Google I/O is almost here and we’re all waiting to see what’s new from Mountain View. The tech giant has not given up on virtual reality and Google Assistant is improving all the time, which raises the question: why not integrate the two? It’s only logical, after all.
I am afraid of computer viruses.
Google wants to impress us, and is still developing VR
The Google I/O event is happening during May 8-10, just over a week from now. The big G has invited developers and enthusiasts to the Shoreline Amphitheater in Mountain View for a peek behind the curtain of what Google’s vast ecosystem has in store for us.
A scan of the schedule of events shows that Google is still working hard on VR and AR, which might surprise some followers of the company. After all, Daydream, Google’s flagship VR platform, hasn’t exactly been a resounding success, suffering from a lack of support from manufacturers.
There are signs that Google is changing tack when it comes to VR though. The upcoming Lenovo Mirage Solo, a standalone Daydream VR headset, will soon be on shelves, ready to compete with the Oculus Go, Magic Leap and other standalone solutions arriving to market.
But I’ll tell you a Google project that definitely has been an unadulterated success: Google Assistant. Mountain View’s magic helper has found its way to all our smartphones and has now settled into many of our homes, sitting in the Google Home or Google Home Mini speakers, listening, waiting to be summoned.
Assistant has proven itself to be able to handle a huge list of complex commands and functions. You can now use Assistant to settle your IOUs with friends, or even have it read you a bedtime story. It’s easy enough to imagine using Assistant in a visual, VR medium:
- “Ok Google, change scene to (location)”
- “Ok Google, take me to (location)”
- “Hey, Google, summon/give me/show me (object)”
And so on. Assistant could even be given its own avatar to personify the genie of the lamp. Although it might conjure up memories of the famous holodeck scenes of Star Trek, it’s technology much closer to the reality of our time than warp travel.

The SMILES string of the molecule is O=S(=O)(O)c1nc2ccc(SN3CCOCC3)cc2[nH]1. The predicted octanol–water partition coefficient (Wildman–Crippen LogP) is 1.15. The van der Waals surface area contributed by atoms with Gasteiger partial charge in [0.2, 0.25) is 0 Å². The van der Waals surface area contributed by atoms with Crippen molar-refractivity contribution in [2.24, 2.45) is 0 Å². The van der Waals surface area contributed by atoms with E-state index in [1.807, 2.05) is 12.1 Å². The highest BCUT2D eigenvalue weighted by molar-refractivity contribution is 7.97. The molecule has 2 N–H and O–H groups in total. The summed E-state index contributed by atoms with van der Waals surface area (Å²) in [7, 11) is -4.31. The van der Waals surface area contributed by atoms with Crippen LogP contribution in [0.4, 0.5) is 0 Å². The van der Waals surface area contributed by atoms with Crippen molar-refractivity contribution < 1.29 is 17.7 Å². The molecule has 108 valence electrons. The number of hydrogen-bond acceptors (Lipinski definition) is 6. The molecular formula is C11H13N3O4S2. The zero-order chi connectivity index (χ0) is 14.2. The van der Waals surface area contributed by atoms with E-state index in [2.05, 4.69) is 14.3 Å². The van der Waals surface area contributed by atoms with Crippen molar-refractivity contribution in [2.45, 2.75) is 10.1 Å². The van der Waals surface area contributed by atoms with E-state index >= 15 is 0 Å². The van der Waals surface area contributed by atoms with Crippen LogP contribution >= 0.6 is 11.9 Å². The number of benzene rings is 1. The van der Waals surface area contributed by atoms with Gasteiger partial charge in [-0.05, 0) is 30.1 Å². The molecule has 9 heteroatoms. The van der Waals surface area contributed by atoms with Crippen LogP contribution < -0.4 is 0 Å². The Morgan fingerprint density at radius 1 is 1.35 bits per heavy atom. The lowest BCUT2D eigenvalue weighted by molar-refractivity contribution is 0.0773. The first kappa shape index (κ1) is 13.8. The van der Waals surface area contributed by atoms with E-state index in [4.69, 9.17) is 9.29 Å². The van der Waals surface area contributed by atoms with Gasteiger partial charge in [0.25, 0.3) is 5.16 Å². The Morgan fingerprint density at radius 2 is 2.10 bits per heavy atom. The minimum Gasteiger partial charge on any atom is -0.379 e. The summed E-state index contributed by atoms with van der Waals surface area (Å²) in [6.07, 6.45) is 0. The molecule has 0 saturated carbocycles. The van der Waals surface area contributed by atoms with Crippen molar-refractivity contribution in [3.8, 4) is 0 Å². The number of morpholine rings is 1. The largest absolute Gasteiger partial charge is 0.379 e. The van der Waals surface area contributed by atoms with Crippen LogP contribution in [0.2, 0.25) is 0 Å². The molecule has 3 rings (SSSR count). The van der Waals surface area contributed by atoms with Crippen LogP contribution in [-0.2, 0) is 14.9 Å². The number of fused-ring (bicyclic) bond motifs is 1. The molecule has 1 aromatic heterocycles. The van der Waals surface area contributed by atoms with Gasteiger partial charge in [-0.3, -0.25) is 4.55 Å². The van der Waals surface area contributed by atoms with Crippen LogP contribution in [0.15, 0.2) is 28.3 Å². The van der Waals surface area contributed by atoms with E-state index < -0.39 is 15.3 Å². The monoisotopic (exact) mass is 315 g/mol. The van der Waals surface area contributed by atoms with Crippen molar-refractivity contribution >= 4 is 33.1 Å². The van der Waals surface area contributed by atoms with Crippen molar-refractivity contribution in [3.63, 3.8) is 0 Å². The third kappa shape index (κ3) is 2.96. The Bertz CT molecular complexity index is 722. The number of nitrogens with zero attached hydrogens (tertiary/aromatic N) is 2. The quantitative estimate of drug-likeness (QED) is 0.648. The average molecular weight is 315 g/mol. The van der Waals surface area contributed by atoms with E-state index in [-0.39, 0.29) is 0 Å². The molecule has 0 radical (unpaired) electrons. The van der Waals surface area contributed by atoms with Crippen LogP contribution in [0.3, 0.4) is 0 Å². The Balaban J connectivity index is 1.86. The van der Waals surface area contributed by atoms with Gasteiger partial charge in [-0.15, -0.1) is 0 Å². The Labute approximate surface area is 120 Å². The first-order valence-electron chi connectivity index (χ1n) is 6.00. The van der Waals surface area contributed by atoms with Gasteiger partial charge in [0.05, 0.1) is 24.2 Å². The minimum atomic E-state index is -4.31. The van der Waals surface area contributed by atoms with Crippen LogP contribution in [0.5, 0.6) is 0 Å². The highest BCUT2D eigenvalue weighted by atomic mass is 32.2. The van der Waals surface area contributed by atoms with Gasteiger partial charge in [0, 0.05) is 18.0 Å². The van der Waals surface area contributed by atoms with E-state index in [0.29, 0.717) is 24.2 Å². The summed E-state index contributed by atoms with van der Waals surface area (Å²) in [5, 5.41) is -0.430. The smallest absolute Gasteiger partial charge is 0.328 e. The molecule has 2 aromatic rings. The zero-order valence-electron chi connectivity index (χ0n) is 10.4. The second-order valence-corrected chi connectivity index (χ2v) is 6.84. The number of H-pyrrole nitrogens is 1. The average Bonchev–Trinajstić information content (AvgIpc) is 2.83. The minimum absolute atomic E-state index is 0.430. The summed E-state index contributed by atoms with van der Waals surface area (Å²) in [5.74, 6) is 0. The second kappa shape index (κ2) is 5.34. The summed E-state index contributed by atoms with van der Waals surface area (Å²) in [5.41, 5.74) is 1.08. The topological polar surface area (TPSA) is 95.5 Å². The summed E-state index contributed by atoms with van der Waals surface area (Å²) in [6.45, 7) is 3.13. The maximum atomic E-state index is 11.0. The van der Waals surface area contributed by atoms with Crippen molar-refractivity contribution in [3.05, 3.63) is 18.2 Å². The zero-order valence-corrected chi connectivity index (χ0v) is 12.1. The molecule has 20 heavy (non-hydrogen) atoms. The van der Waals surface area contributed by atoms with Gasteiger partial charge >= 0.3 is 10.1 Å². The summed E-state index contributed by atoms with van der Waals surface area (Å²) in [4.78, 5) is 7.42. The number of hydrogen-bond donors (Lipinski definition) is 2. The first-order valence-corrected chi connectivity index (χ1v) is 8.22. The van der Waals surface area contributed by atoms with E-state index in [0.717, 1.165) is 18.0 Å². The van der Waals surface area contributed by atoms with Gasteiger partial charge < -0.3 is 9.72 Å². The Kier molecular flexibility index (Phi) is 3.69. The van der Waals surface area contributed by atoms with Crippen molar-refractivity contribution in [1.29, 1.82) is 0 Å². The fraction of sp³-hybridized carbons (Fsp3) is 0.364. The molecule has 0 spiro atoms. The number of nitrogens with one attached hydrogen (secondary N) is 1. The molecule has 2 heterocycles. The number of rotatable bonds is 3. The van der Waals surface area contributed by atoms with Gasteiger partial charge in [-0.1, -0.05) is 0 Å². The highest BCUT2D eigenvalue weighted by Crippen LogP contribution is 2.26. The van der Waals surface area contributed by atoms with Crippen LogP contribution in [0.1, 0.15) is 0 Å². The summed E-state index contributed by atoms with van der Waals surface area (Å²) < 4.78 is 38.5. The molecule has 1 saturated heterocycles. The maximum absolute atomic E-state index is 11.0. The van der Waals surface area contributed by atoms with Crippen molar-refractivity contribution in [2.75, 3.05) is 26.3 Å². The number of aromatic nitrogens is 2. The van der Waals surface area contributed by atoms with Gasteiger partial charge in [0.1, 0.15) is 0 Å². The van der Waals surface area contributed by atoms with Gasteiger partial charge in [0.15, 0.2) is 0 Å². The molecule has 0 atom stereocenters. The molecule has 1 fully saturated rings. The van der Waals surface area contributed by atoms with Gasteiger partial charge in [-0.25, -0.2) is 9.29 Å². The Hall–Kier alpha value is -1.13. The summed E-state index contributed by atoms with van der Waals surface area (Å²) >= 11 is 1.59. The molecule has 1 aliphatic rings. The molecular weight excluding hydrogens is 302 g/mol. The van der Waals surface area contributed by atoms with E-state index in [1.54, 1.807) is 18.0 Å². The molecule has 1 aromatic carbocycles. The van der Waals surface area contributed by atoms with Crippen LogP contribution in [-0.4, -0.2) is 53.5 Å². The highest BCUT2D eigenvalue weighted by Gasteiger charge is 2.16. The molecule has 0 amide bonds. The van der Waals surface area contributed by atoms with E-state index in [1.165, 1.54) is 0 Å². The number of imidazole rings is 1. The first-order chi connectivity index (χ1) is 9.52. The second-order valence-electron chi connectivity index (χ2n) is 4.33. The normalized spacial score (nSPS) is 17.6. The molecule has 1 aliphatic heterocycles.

Time to give us a virtual reality Assistant
Google’s next step into VR should be logical: integrate their excellent voice assistant into the standalone VR headset. Here’s why Assistant could take VR to the next level.
There are several hurdles that VR tech has to overcome before reaching the mainstream. One of them is certainly the awkwardness of navigating the total immersion of being in the virtual space. Currently this is handled via gaze direction (looking at a window or button in view for a few seconds to select it), or via a handheld controller, working kind of like a laser pointer/game controller.
Both of these methods are often rather ungainly, but there’s a more natural, effective way VR could be navigated—by speech. If Assistant can navigate the web and manage apps, there’s no reason why this capability should be limited to the smartphone. It is already possible to use Assistant’s voice commands to manage home appliances.
Anyone who’s taken the first tentative steps into low-to-mid-range VR (i.e., those who don’t have an Oculus Rift or HTC Vive) has experienced all the little inconveniences that Google Assistant can solve. Voice commands could be used to search the web and navigate apps, and activate functions in virtual space, so you don’t have to keep swiveling your head around. That’s right, it could save you a literal and figurative pain in the neck.
Voice assistance would make VR easier to use
What do you think?
Sure, for immersive VR games where a quick trigger finger is needed to react faster than one speaks, handheld controllers will still have their place, just like on consoles. But for social and work applications in VR, there’s no reason not to use voice control, and with Assistant, Google is well-placed to lead the way there.
So, Google, if you’re as serious about VR as the I/O timetable and Mirage Solo show, it’s time for VR to be invited into the Google family: that ecosystem of apps and devices which are united by the presence of Google Assistant. Besides, who wouldn’t want to be immersed in a virtual world where you manifest reality with your words, like a god?
What do you think? Would a VR headset be more attractive with Google Assistant integrated?
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